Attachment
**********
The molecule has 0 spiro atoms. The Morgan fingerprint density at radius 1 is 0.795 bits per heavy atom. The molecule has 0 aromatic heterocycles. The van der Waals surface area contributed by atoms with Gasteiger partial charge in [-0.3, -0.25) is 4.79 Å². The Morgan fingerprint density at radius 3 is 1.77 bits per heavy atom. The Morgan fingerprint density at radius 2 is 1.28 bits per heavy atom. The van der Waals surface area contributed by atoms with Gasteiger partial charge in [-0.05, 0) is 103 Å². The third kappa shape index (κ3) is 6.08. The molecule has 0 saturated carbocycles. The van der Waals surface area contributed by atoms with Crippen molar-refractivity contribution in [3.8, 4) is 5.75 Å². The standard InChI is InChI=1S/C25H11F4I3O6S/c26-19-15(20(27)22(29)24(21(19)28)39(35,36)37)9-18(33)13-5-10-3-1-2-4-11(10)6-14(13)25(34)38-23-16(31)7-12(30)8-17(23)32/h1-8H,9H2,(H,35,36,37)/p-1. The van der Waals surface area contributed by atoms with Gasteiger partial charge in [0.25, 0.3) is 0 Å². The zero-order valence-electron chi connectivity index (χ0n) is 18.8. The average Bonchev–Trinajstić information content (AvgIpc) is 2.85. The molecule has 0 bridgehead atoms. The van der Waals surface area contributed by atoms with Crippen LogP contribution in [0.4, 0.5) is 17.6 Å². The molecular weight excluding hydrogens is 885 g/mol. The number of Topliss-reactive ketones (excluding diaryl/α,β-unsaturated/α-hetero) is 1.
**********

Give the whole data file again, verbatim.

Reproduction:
The molecule has 0 spiro atoms. The Morgan fingerprint density at radius 1 is 0.795 bits per heavy atom. The molecule has 0 aromatic heterocycles. The van der Waals surface area contributed by atoms with Gasteiger partial charge in [-0.3, -0.25) is 4.79 Å². The Morgan fingerprint density at radius 3 is 1.77 bits per heavy atom. The Morgan fingerprint density at radius 2 is 1.28 bits per heavy atom. The van der Waals surface area contributed by atoms with Gasteiger partial charge in [-0.05, 0) is 103 Å². The third kappa shape index (κ3) is 6.08. The molecule has 0 saturated carbocycles. The van der Waals surface area contributed by atoms with Crippen molar-refractivity contribution in [3.8, 4) is 5.75 Å². The standard InChI is InChI=1S/C25H11F4I3O6S/c26-19-15(20(27)22(29)24(21(19)28)39(35,36)37)9-18(33)13-5-10-3-1-2-4-11(10)6-14(13)25(34)38-23-16(31)7-12(30)8-17(23)32/h1-8H,9H2,(H,35,36,37)/p-1. The van der Waals surface area contributed by atoms with Gasteiger partial charge in [0.25, 0.3) is 0 Å². The zero-order valence-electron chi connectivity index (χ0n) is 18.8. The average Bonchev–Trinajstić information content (AvgIpc) is 2.85. The molecule has 0 bridgehead atoms. The van der Waals surface area contributed by atoms with Crippen LogP contribution in [0.4, 0.5) is 17.6 Å². The molecular weight excluding hydrogens is 885 g/mol. The number of Topliss-reactive ketones (excluding diaryl/α,β-unsaturated/α-hetero) is 1.